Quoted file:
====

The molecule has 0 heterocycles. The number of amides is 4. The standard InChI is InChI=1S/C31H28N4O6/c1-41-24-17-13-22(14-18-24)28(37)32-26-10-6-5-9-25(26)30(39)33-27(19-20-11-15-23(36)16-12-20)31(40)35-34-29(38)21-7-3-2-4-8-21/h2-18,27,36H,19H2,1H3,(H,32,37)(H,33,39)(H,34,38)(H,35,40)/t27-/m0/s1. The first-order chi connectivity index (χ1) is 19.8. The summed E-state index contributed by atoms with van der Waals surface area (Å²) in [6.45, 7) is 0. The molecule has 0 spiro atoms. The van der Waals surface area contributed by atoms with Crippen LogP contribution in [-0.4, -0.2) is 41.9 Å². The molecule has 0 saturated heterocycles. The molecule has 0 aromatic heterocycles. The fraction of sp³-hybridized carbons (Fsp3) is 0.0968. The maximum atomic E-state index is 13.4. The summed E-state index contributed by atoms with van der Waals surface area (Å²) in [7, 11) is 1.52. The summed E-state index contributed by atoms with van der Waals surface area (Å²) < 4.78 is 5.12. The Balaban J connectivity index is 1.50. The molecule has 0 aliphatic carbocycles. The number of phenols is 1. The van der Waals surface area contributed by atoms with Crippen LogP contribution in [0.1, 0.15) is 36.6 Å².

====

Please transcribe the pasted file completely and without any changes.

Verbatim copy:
The molecule has 0 heterocycles. The number of amides is 4. The standard InChI is InChI=1S/C31H28N4O6/c1-41-24-17-13-22(14-18-24)28(37)32-26-10-6-5-9-25(26)30(39)33-27(19-20-11-15-23(36)16-12-20)31(40)35-34-29(38)21-7-3-2-4-8-21/h2-18,27,36H,19H2,1H3,(H,32,37)(H,33,39)(H,34,38)(H,35,40)/t27-/m0/s1. The first-order chi connectivity index (χ1) is 19.8. The summed E-state index contributed by atoms with van der Waals surface area (Å²) in [6.45, 7) is 0. The molecule has 0 spiro atoms. The van der Waals surface area contributed by atoms with Crippen LogP contribution in [-0.4, -0.2) is 41.9 Å². The molecule has 0 saturated heterocycles. The molecule has 0 aromatic heterocycles. The fraction of sp³-hybridized carbons (Fsp3) is 0.0968. The maximum atomic E-state index is 13.4. The summed E-state index contributed by atoms with van der Waals surface area (Å²) in [7, 11) is 1.52. The summed E-state index contributed by atoms with van der Waals surface area (Å²) < 4.78 is 5.12. The Balaban J connectivity index is 1.50. The molecule has 0 aliphatic carbocycles. The number of phenols is 1. The van der Waals surface area contributed by atoms with Crippen LogP contribution in [0.1, 0.15) is 36.6 Å².